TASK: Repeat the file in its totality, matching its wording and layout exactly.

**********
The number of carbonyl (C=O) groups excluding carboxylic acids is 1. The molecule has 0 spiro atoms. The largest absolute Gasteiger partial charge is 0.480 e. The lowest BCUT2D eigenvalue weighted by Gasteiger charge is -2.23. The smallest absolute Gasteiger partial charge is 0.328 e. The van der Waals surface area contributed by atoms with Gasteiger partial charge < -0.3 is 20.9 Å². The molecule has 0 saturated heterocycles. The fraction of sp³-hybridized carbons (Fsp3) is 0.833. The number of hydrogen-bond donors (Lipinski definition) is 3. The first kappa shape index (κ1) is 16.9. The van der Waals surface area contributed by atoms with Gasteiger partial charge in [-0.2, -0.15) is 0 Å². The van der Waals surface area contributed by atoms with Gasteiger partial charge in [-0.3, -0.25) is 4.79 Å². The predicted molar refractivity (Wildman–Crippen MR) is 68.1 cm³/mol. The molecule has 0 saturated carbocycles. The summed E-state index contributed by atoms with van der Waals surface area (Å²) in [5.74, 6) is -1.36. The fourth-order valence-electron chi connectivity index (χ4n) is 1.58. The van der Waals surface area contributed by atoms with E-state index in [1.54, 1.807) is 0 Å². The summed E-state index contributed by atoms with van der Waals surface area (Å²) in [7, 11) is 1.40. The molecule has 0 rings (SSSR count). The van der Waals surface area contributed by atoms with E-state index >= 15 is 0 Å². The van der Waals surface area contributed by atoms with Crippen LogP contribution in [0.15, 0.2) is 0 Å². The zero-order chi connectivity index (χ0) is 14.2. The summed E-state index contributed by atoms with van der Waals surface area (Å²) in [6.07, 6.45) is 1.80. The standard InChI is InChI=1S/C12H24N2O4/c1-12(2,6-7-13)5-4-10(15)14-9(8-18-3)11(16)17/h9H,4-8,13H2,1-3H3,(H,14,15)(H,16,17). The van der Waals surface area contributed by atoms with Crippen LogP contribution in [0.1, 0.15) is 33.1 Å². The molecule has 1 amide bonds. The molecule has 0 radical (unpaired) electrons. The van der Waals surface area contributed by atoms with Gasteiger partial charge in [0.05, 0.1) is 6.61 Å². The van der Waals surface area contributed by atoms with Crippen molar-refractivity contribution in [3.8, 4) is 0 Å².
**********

The number of carbonyl (C=O) groups excluding carboxylic acids is 1. The molecule has 0 spiro atoms. The largest absolute Gasteiger partial charge is 0.480 e. The lowest BCUT2D eigenvalue weighted by Gasteiger charge is -2.23. The smallest absolute Gasteiger partial charge is 0.328 e. The van der Waals surface area contributed by atoms with Gasteiger partial charge < -0.3 is 20.9 Å². The molecule has 0 saturated heterocycles. The fraction of sp³-hybridized carbons (Fsp3) is 0.833. The number of hydrogen-bond donors (Lipinski definition) is 3. The first kappa shape index (κ1) is 16.9. The van der Waals surface area contributed by atoms with Gasteiger partial charge in [-0.2, -0.15) is 0 Å². The van der Waals surface area contributed by atoms with Gasteiger partial charge in [-0.3, -0.25) is 4.79 Å². The predicted molar refractivity (Wildman–Crippen MR) is 68.1 cm³/mol. The molecule has 0 saturated carbocycles. The summed E-state index contributed by atoms with van der Waals surface area (Å²) in [5.74, 6) is -1.36. The fourth-order valence-electron chi connectivity index (χ4n) is 1.58. The van der Waals surface area contributed by atoms with E-state index in [1.54, 1.807) is 0 Å². The summed E-state index contributed by atoms with van der Waals surface area (Å²) in [7, 11) is 1.40. The molecule has 0 rings (SSSR count). The van der Waals surface area contributed by atoms with E-state index >= 15 is 0 Å². The van der Waals surface area contributed by atoms with Crippen LogP contribution in [0.15, 0.2) is 0 Å². The zero-order chi connectivity index (χ0) is 14.2. The summed E-state index contributed by atoms with van der Waals surface area (Å²) in [6.07, 6.45) is 1.80. The standard InChI is InChI=1S/C12H24N2O4/c1-12(2,6-7-13)5-4-10(15)14-9(8-18-3)11(16)17/h9H,4-8,13H2,1-3H3,(H,14,15)(H,16,17). The van der Waals surface area contributed by atoms with Crippen LogP contribution in [0.1, 0.15) is 33.1 Å². The molecule has 1 amide bonds. The molecule has 0 radical (unpaired) electrons. The van der Waals surface area contributed by atoms with Gasteiger partial charge in [0.05, 0.1) is 6.61 Å². The van der Waals surface area contributed by atoms with Crippen molar-refractivity contribution in [3.8, 4) is 0 Å².